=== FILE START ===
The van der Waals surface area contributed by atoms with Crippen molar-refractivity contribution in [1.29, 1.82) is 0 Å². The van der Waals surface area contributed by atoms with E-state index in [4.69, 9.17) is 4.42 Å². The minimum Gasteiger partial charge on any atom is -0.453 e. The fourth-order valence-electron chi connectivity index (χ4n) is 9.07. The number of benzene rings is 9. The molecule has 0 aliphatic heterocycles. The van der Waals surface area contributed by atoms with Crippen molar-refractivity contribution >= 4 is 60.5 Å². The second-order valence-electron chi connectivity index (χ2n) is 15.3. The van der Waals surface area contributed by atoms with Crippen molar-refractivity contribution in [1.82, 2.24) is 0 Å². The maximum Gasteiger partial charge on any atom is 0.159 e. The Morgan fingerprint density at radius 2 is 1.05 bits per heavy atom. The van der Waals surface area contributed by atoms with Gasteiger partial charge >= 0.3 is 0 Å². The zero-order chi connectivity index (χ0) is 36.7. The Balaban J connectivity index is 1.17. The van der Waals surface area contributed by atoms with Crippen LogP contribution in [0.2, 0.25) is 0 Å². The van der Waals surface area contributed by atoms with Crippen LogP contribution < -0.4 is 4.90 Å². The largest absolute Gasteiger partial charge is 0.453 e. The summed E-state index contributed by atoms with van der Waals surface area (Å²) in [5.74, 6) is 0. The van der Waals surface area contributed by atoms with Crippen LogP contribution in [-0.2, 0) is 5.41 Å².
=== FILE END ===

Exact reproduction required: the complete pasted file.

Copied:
The van der Waals surface area contributed by atoms with Crippen molar-refractivity contribution in [1.29, 1.82) is 0 Å². The van der Waals surface area contributed by atoms with E-state index in [4.69, 9.17) is 4.42 Å². The minimum Gasteiger partial charge on any atom is -0.453 e. The fourth-order valence-electron chi connectivity index (χ4n) is 9.07. The number of benzene rings is 9. The molecule has 0 aliphatic heterocycles. The van der Waals surface area contributed by atoms with Crippen molar-refractivity contribution >= 4 is 60.5 Å². The second-order valence-electron chi connectivity index (χ2n) is 15.3. The van der Waals surface area contributed by atoms with Crippen molar-refractivity contribution in [1.82, 2.24) is 0 Å². The maximum Gasteiger partial charge on any atom is 0.159 e. The Morgan fingerprint density at radius 2 is 1.05 bits per heavy atom. The van der Waals surface area contributed by atoms with Gasteiger partial charge >= 0.3 is 0 Å². The zero-order chi connectivity index (χ0) is 36.7. The Balaban J connectivity index is 1.17. The van der Waals surface area contributed by atoms with Crippen LogP contribution in [0.2, 0.25) is 0 Å². The van der Waals surface area contributed by atoms with Crippen LogP contribution < -0.4 is 4.90 Å². The largest absolute Gasteiger partial charge is 0.453 e. The summed E-state index contributed by atoms with van der Waals surface area (Å²) in [5.74, 6) is 0. The van der Waals surface area contributed by atoms with Crippen LogP contribution in [-0.2, 0) is 5.41 Å².